After 80 years area family ends their annual family reunion
A long-standing tradition for the descendants of Herman and Martha Madson, early Norwegian settlers in Fieldon Township of Watonwan County, has come to an end as of Sunday, July 11th, 2021.
As Herman, Martha and their two young sons sailed from Norway to America in 1861, they had no idea that 160 years later seven generations would originate from their humble beginnings in this new country. After settling on the southern prairies of Minnesota they added five more children to their family, one of them being my Great-grandfather Carl Madson who married his next door neighbors’ Norwegian daughter, Sarah Anderson, in 1886.
Carl and Sarah made their home in Rosendale Township of Watonwan County, just west of Fieldon, continuing life on a farm. Over a twenty-three year period of time they had twelve children with their first child succumbing to diphtheria. She was only 3 months old and is buried next to her grandparents Herman and Martha near Hanska. Despite this premature loss, Carl and Sarah were blessed with six more daughters and five sons who survived and thrived through their childhood years and beyond. Census records indicate that the Madson family was anchored in a community of farm families where parents and children were knit together through their shared livelihoods, church attendance, and sparse leisure time. Farming was done by hand or by horse, homemaking was accomplished without modern conveniences, and a simple picnic offered a chance to sit and rest.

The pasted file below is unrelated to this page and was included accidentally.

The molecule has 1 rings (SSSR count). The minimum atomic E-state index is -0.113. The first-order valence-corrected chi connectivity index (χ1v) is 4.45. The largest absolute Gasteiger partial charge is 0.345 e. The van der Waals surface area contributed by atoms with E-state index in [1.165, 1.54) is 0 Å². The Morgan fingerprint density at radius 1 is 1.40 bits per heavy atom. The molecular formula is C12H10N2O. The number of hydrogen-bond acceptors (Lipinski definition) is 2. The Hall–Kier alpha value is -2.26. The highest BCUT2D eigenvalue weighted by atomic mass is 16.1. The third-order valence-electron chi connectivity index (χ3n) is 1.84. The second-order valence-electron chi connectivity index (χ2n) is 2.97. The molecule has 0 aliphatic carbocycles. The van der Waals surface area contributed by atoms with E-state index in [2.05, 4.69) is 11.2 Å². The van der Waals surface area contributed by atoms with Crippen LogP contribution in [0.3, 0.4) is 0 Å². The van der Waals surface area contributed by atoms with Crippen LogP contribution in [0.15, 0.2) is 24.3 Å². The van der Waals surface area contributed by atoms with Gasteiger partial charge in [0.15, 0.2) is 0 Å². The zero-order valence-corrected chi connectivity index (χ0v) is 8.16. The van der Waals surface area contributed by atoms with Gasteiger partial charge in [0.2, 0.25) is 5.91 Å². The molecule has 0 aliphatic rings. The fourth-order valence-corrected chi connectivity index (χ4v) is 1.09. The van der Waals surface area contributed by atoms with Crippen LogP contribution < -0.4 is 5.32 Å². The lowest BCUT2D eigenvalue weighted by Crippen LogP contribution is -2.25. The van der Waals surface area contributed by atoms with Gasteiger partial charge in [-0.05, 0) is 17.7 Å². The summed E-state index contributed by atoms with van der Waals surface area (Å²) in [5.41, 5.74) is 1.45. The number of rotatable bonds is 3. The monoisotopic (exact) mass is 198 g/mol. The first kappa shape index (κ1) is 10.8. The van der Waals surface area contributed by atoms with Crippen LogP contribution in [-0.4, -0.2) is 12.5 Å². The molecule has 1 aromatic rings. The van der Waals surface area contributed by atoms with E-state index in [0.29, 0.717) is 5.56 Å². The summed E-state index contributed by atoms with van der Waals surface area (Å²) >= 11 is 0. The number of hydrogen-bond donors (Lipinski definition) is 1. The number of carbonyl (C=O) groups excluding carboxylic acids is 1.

Though Viola and Olive (Ollie), two of the remaining eleven children, never married, their nine siblings - Hilda, Della, Alfred, Florence, Harvey, Harold, Clarence (Kelly), Adolph (Pat) and Julia - were married over a twenty year span, and thus began the next generation of thirty-two cousins starting in 1920. There were twelve grandchildren for Carl and Sarah to welcome into the family before Sarah died at age 64 in 1930. Eighteen more grandchildren were added to the family tree before Carl died 14 years later at age 78, with the last two of the third generation born in 1945.